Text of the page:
Just points to ponder…with one final quesiton:

Are we called to charity or to justice?

Dear Colleagues and Friends:

Rev. Debra W. HaffnerThe Religious Institute is in the fight of our lives, and we need your help.
Please donate now!
On February 21, 2012, the Religious Institute received shocking news from its fiscal agent, Christian Community Inc., that it had ceased business operations, and that it was shutting down immediately. In its capacity as our fiscal agent since 2001, Christian Community Inc. was responsible for processing all donations to the Religious Institute as well as managing its financial obligations. We were notified that all of the Religious Institute funds already obtained for fiscal year 2012, and all of the Religious Institute reserves and fund balance, were gone. With the exception of $3800 in a bank account in Connecticut, the Religious Institute’s foundation monies and reserves for the end of 2011 and all of 2012 had been used by the fiscal agent.

We immediately severed all ties between the organizations.

We are pleased to announce, effective immediately, The Unitarian Church in Westport (TUCW) is the new fiscal agent for the Religious Institute. In this role, it will receive tax deductible donations to the Religious Institute. (I have served this congregation as a Community Minister since 2003, and I have been a member there since 1988.) Additionally, the Religious Institute has started the process of being recognized by the IRS as an independent nonprofit organization, and is managing its own finances, under TUCW’s supervision. Once the Religious Institute receives IRS recognition as an independent nonprofit organization, it will no longer need the services of TUCW.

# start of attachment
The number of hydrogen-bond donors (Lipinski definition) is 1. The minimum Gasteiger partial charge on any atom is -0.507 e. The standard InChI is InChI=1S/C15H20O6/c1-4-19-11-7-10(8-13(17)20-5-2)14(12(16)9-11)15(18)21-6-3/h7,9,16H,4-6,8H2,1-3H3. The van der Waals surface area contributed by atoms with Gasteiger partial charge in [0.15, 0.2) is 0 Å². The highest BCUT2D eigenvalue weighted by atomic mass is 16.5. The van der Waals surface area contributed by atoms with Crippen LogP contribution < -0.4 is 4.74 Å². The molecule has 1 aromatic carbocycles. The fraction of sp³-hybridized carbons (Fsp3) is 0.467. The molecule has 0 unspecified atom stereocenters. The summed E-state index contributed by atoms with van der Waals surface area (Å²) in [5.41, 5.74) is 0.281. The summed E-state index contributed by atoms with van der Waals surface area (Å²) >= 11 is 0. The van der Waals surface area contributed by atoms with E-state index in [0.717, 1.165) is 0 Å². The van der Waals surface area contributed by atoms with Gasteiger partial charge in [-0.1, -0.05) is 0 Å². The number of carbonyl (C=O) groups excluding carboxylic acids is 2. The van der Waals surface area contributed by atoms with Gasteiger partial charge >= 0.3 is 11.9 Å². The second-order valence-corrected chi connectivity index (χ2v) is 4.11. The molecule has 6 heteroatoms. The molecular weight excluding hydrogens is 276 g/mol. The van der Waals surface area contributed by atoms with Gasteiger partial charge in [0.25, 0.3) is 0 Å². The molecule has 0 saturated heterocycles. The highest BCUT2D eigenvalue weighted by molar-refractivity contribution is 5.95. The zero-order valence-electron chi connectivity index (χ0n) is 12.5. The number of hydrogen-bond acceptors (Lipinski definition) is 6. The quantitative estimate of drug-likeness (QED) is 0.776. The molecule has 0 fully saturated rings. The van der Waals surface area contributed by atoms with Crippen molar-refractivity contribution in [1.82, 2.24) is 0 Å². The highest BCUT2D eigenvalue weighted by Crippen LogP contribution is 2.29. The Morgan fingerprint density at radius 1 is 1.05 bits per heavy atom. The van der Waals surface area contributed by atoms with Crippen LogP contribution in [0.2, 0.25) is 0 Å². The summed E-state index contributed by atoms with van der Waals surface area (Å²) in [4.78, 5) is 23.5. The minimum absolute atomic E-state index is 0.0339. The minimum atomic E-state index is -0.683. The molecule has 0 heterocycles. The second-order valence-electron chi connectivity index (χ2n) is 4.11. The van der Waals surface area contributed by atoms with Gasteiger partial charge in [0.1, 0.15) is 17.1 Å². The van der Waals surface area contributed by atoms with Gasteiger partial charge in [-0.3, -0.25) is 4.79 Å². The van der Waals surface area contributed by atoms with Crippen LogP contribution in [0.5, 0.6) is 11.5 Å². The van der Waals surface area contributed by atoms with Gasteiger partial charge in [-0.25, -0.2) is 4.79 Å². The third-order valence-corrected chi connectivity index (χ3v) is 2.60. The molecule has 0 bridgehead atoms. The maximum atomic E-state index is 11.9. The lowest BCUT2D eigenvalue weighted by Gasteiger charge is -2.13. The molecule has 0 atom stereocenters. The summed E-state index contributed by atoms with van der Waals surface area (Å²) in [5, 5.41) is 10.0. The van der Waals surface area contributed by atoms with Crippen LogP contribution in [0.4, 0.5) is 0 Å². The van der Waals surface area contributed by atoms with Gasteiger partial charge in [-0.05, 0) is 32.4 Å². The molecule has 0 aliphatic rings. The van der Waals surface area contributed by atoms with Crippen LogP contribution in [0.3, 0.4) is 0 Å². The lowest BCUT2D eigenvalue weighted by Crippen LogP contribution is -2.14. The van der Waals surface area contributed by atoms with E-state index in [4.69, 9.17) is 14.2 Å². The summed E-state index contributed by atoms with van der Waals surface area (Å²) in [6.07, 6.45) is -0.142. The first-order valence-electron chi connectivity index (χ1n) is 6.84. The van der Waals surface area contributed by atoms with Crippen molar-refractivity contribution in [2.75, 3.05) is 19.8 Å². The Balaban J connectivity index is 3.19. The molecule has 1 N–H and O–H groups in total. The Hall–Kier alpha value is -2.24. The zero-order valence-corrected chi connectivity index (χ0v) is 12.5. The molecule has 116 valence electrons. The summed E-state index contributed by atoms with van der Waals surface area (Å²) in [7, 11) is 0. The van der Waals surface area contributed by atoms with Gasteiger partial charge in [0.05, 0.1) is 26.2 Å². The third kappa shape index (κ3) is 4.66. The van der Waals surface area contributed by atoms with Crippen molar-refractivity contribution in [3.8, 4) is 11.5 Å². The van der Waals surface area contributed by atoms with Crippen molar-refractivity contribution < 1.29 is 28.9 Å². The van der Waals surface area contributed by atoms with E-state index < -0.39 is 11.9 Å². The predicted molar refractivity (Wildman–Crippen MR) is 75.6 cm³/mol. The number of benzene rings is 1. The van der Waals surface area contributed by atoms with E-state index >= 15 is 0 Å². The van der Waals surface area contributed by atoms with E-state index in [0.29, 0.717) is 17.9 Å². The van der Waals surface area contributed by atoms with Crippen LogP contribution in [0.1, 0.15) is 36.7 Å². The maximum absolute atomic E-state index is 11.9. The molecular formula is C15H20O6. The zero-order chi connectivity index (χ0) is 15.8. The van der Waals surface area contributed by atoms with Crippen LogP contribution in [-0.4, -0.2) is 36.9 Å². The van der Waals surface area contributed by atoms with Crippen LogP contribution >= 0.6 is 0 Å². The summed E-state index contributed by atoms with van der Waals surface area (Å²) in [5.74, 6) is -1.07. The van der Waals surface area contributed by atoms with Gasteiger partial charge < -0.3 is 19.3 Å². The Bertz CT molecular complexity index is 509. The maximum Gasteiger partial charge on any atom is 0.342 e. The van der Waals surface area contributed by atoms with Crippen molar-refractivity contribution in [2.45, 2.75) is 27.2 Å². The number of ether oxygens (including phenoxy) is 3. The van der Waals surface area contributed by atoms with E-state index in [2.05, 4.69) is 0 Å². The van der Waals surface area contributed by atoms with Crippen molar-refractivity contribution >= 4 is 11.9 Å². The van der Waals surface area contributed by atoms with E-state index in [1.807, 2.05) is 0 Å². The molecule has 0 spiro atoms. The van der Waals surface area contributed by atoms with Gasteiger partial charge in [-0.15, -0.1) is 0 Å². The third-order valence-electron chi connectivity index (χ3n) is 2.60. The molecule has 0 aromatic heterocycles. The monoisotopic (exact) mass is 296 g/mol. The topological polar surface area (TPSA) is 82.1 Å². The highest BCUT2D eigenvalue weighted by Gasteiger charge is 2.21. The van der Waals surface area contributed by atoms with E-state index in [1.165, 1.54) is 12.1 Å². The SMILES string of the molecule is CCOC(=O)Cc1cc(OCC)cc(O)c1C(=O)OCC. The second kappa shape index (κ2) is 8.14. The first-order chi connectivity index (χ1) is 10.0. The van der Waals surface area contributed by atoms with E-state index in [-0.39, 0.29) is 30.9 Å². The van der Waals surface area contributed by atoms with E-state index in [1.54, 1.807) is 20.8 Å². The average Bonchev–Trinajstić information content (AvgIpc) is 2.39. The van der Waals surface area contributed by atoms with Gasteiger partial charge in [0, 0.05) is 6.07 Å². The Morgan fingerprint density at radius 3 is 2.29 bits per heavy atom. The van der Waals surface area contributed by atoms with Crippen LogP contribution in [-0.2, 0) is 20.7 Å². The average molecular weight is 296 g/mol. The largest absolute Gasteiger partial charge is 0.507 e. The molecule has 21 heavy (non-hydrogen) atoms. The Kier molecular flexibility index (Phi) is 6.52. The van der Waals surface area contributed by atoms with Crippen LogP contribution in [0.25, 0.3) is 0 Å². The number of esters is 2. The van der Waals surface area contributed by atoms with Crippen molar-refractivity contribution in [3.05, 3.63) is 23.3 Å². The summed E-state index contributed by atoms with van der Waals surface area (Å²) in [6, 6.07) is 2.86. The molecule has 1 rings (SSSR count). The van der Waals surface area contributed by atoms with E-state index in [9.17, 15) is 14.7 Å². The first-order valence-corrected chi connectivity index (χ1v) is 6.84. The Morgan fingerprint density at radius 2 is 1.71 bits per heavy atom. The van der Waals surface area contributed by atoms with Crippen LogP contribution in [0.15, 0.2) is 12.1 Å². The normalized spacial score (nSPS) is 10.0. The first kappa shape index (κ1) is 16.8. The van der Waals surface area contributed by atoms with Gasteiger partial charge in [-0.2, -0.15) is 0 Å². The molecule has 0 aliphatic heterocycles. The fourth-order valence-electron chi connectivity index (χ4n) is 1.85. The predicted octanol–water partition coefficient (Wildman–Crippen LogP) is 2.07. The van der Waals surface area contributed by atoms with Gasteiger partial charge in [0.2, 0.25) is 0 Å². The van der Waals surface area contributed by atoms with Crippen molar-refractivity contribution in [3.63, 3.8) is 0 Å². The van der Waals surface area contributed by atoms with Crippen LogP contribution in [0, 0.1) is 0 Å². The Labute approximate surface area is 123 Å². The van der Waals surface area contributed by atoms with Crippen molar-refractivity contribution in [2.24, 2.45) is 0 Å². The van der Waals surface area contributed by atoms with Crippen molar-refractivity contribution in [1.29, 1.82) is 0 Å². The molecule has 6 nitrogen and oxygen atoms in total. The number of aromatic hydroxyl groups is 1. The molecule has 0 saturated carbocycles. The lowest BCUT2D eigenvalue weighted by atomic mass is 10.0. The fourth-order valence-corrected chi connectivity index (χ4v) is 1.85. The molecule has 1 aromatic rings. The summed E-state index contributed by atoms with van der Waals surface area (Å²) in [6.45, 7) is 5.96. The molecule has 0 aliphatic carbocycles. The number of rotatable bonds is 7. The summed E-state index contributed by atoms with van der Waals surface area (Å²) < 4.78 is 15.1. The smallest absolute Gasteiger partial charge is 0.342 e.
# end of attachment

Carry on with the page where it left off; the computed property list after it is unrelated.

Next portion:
The ministry of the Religious Institute will continue. We are open, working 15 hour days, and are committed to our ministry. The work of the Religious Institute is too important, too vital for us to do anything but continue. We have done great work, changing the landscape of how denominations, faith communities, seminaries, and clergy approach sexuality issues. If you are not familiar with our work, please go to our web site at
If you have ever considered supporting the Religious Institute, now is the time. In the past three days, we have begun to receive donations ranging from $1.45 from a seven-year-old to commitments from foundations. In total, we must raise $425,000 in the next three months to implement the plan for 2012 activities. I am confident we can do so.  Every donation, no matter the size, will have a profound effect on the Religious Institute.

If you support sexual health, education, and justice in faith communities and want to preserve the progressive religious voice in the public square on our shared issues, please make the most generous donation you can. A generous private donor has agreed to match every dollar until $10,000 that comes in from this appeal. Please ask your friends and colleagues to donate as well. Help us spread the word on Facebook and Twitter!

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Donations to the Religious Institute/TUCW are fully tax-deductible to the extent allowed by law. Donations can be sent to the Religious Institute at 21 Charles Street, Suite 140, Westport, CT 06880, or can be made online at
Please pray for us. Your support will not only allow us to survive but once again thrive.
In faith,

Rev. Debra W. Haffner